Tonight seemed like a good time for “candy.” By that I mean, a favorite passage in scripture. Turning to the book of Job to see again what a great and amazing God we serve,[these words ‘great’ and ‘amazing’ seem trite and empty in light of modern usage, but consider again what words can better describe our God!!] I looked at Elihu’s message.
Elihu was a proper young man. He waited for days to speak and those who had much more age than himself to give their opinions. He gave ear to the reasons given by some “very old” men who were renowned for their wisdom, and listened while they tried in vain to convince Job of the sin which had caused his trial. Further, he listened as Job, again in vain, tried to convince them that he had done nothing wrong.
After all this waiting, through 29 recorded chapters of speeches, Elihu opens his mouth and speaks for the next 5 chapters [33 – 38]. The other men had by this time ceased to answer Job because “he was righteous in his own eyes,” so finally Elihu had a turn.
Elihu’s passage opens with the Holy Spirit’s commentary on Elihu’s anger, explaining in no uncertain terms that Elihu was angry… with everyone. With Job because he justified himself rather than God, and with his friends because they condemned Job even though they found no answer.
This is where I paused, went back, and read again. Elihu was not reproved by the Lord at the end of the book, in fact, it was directly after Elihu spoke that God answered. Elihu was justly wrathful because of the wrong focus everyone had. Elihu accurately diagnosed Job’s malady. He was trying to justify himself rather than God.
Job was busy throughout his life living for God as an Old Testament saint would through good works, yet when one day his life fell apart, he stopped, looked inward, and tried to find what was wrong with him. He was righteous enough to not doubt God, yet he could see no reason why God would be ‘punishing’ him. His friends came and, knowing the knowledge of the time as they did, proposed that Job sinned. Again and again they argued that Job sinned, and he tried to show that he had not any more than others.
In all this, Job and his 3 friends were missing the forest for the trees. They were looking at what Job had done wrong, or not done wrong, but Elihu put the focus in the right place. He was angry with Job because he was trying take the blame finger away from himself when he should have been trying to bring glory to God. Have you ever done this? I find it quite easy to do. When life doesn’t go as we expect, we stop and take stock of the situation, often looking inward to see what we might have done wrong. This is what Job did. What he should have done instead was to look to see how he could continue to live in a way that would bring glory to God. It appears from other passages in the book that Job felt to a certain degree that his time of usefulness for God was over since his prosperity was gone. While this idea was common then, and continues to flow from the mouths of wealthy prosperity gospel teachers today, it is far from the truth. God allowed this trial in Job’s life in order to more fully achieve the purpose for which he was created – bringing glory to God and fellowshipping with Him.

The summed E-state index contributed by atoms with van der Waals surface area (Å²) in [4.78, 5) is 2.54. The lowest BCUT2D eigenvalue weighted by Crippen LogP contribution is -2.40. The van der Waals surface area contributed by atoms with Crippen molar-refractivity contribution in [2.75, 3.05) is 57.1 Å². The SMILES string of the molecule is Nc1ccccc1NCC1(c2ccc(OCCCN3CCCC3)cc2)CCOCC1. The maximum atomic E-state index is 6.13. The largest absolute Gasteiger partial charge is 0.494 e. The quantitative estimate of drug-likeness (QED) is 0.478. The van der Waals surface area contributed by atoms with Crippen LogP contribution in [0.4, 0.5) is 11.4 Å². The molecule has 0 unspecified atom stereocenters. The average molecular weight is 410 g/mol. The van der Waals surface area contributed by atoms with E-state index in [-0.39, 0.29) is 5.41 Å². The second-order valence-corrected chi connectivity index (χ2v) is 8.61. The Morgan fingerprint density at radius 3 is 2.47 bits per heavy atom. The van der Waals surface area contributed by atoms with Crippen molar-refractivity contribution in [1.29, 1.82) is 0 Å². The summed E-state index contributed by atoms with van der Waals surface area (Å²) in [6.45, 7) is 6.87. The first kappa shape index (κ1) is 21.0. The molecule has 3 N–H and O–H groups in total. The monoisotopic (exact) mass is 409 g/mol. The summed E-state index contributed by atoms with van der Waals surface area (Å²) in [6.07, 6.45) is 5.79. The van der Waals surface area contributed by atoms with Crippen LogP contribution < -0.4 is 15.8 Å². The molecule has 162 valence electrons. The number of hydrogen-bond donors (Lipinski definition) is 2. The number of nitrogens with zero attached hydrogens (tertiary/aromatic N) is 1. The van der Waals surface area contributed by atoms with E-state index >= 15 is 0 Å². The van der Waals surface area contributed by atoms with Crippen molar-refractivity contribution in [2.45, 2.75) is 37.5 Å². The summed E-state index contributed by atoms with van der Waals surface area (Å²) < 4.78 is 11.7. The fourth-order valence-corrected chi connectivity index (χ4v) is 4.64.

With the first reason for Elihu’s anger, I find myself condemned with Job. His second reason for being angry was that Job’s 3 friends condemned Job, even though they did not find an answer. It seems that they saw a problem, and applied their experience to it with a kind of herd mentality. They had all lived a long time and all repeatedly saw that God judges the wicked. Therefore, when they saw what appeared to be supernatural intervention in a negative way, the immediate assumption was that Job was being judged for wickedness. This answer did not fit in this situation, yet they continued to try to make square Job fit in their round hole. It is a caution to us to not immediately assume causality from probability. In all probability they were right, but they had not thoroughly considered all the options and so ended up wrong. It is easy for us to see people who live in different ways and immediately peg them as a certain kind of person.
Case in point, I’ve been enjoying some studies on basic Bible interpretation recently, yet sadly, much of it is new to me. Based on that statement, you could assume that I am not [or have not] been much interested in Bible study in the past, however, that would be an untrue assumption. Rather, I’ve been to a certain degree lazy, and to another degree missing certain truths either through a lack of teachers teaching on these subjects, or else to a sad lack of understanding among a great many of our current teachers in some relatively elementary Biblical principles.
Job’s friends could not see how his situation was not judgment from the Lord, and he could not see the Lord for himself. Both are easy pits to fall into, but if fallen into, relatively easy to recover from. Elihu and God both seem to have prescribed the same solution. Look to God, study His creation, Who He is, and the history of His dealings with mankind. Elihu was justly wrathful. Job and his friends had their focus wrong. Would he have equal reason to be wroth with us today?